BRASILIA, June 30 (Reuters) - The Brazilian government will reduce its inflation target to between 4.25 and 4 percent in 2018 to show greater commitment to ending years of high inflation, a government official told Reuters on Thursday.
The National Monetary Council, the country’s highest economic policy body formed by the central bank chief and the planning and finance ministers, will announce the new target later on Thursday. The target will keep the tolerance range of 1.5 percentage points either way, the official said.
Brazil has kept its inflation target at 4.5 percent, one of the highest in the region, since 2005. For 2017 the target remains at 4.5 percent.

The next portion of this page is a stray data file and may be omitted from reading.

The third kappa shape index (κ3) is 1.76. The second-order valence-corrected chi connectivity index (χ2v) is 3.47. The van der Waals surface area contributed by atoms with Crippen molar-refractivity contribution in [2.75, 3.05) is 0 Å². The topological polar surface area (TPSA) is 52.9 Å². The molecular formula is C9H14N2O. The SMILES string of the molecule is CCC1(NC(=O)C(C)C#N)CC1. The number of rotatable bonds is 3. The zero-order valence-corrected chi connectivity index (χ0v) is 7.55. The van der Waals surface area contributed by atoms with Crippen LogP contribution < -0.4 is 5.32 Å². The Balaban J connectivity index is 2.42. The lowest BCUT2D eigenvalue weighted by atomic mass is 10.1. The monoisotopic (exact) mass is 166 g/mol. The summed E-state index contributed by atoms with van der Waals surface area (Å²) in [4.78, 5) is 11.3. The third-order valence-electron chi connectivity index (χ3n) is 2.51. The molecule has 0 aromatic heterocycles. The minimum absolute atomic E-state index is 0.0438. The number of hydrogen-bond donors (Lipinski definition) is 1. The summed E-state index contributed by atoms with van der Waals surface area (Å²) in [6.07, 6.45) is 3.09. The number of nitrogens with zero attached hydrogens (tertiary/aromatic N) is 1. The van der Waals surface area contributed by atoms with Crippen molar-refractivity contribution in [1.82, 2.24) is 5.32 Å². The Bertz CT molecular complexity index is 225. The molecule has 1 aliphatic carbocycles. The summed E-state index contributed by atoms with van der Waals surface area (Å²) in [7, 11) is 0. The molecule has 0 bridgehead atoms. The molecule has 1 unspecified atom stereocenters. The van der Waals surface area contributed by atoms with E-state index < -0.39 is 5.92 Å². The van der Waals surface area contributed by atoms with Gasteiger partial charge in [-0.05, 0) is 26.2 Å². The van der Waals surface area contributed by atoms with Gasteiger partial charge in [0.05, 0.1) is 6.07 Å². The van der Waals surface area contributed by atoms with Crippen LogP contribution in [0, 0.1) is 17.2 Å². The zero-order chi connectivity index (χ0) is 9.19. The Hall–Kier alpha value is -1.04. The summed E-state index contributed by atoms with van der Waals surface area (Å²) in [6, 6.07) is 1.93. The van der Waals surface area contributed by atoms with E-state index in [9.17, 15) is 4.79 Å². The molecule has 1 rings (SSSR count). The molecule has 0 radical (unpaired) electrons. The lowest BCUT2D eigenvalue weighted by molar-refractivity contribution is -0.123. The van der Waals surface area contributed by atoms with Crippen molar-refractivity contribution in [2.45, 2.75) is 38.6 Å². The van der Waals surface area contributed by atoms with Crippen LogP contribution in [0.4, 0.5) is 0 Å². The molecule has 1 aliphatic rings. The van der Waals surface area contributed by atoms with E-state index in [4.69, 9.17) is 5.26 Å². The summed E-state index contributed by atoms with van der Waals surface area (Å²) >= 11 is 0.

“This is a big effort to contain the second-round effects of the price readjustments of 2015,” said the official who asked for anonymity because he is not allowed to speak publicly.
Interim President Michel Temer will decide on the final figure once the economic team makes the proposal for a lower target later on Thursday, a presidential aide said.
The finance ministry press office declined to comment. (Reporting by Patricia Duarte; Writing by Alonso Soto; Editing by Chizu Nomiyama)